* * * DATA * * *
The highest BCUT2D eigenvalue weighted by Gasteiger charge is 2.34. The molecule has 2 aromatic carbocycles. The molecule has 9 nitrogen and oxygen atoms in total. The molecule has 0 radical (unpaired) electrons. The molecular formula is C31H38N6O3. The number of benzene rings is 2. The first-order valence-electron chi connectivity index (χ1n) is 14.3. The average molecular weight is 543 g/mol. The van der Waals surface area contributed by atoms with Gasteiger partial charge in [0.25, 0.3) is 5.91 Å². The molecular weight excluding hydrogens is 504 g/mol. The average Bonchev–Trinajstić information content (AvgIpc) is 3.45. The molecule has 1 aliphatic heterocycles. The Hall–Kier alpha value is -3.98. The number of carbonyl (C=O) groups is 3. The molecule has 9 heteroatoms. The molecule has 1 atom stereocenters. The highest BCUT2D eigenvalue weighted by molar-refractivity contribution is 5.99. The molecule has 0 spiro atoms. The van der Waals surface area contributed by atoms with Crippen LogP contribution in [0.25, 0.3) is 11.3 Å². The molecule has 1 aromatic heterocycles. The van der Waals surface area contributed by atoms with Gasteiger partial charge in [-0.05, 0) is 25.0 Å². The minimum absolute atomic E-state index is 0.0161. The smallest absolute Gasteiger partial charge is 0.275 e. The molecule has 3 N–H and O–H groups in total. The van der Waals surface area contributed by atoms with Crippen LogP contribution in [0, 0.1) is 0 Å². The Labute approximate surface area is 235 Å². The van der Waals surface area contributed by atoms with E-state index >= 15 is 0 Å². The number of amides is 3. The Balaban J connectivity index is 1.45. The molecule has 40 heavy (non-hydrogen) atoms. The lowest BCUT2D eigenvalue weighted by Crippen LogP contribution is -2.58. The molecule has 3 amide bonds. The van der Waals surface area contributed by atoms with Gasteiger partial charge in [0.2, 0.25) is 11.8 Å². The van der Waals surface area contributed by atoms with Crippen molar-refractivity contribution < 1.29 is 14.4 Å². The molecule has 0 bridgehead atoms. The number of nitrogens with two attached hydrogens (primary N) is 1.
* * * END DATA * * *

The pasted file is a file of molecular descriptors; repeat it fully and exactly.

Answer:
The highest BCUT2D eigenvalue weighted by Gasteiger charge is 2.34. The molecule has 2 aromatic carbocycles. The molecule has 9 nitrogen and oxygen atoms in total. The molecule has 0 radical (unpaired) electrons. The molecular formula is C31H38N6O3. The number of benzene rings is 2. The first-order valence-electron chi connectivity index (χ1n) is 14.3. The average molecular weight is 543 g/mol. The van der Waals surface area contributed by atoms with Gasteiger partial charge in [0.25, 0.3) is 5.91 Å². The molecular weight excluding hydrogens is 504 g/mol. The average Bonchev–Trinajstić information content (AvgIpc) is 3.45. The molecule has 1 aliphatic heterocycles. The Hall–Kier alpha value is -3.98. The number of carbonyl (C=O) groups is 3. The molecule has 9 heteroatoms. The molecule has 1 atom stereocenters. The highest BCUT2D eigenvalue weighted by molar-refractivity contribution is 5.99. The molecule has 0 spiro atoms. The van der Waals surface area contributed by atoms with Crippen LogP contribution in [0.25, 0.3) is 11.3 Å². The molecule has 1 aromatic heterocycles. The van der Waals surface area contributed by atoms with Gasteiger partial charge in [-0.05, 0) is 25.0 Å². The minimum absolute atomic E-state index is 0.0161. The smallest absolute Gasteiger partial charge is 0.275 e. The molecule has 3 N–H and O–H groups in total. The van der Waals surface area contributed by atoms with Crippen LogP contribution in [0, 0.1) is 0 Å². The Labute approximate surface area is 235 Å². The van der Waals surface area contributed by atoms with E-state index >= 15 is 0 Å². The number of amides is 3. The Balaban J connectivity index is 1.45. The molecule has 40 heavy (non-hydrogen) atoms. The lowest BCUT2D eigenvalue weighted by Crippen LogP contribution is -2.58. The molecule has 3 amide bonds. The van der Waals surface area contributed by atoms with Gasteiger partial charge in [0.2, 0.25) is 11.8 Å². The van der Waals surface area contributed by atoms with Crippen molar-refractivity contribution < 1.29 is 14.4 Å². The molecule has 0 bridgehead atoms. The number of nitrogens with two attached hydrogens (primary N) is 1.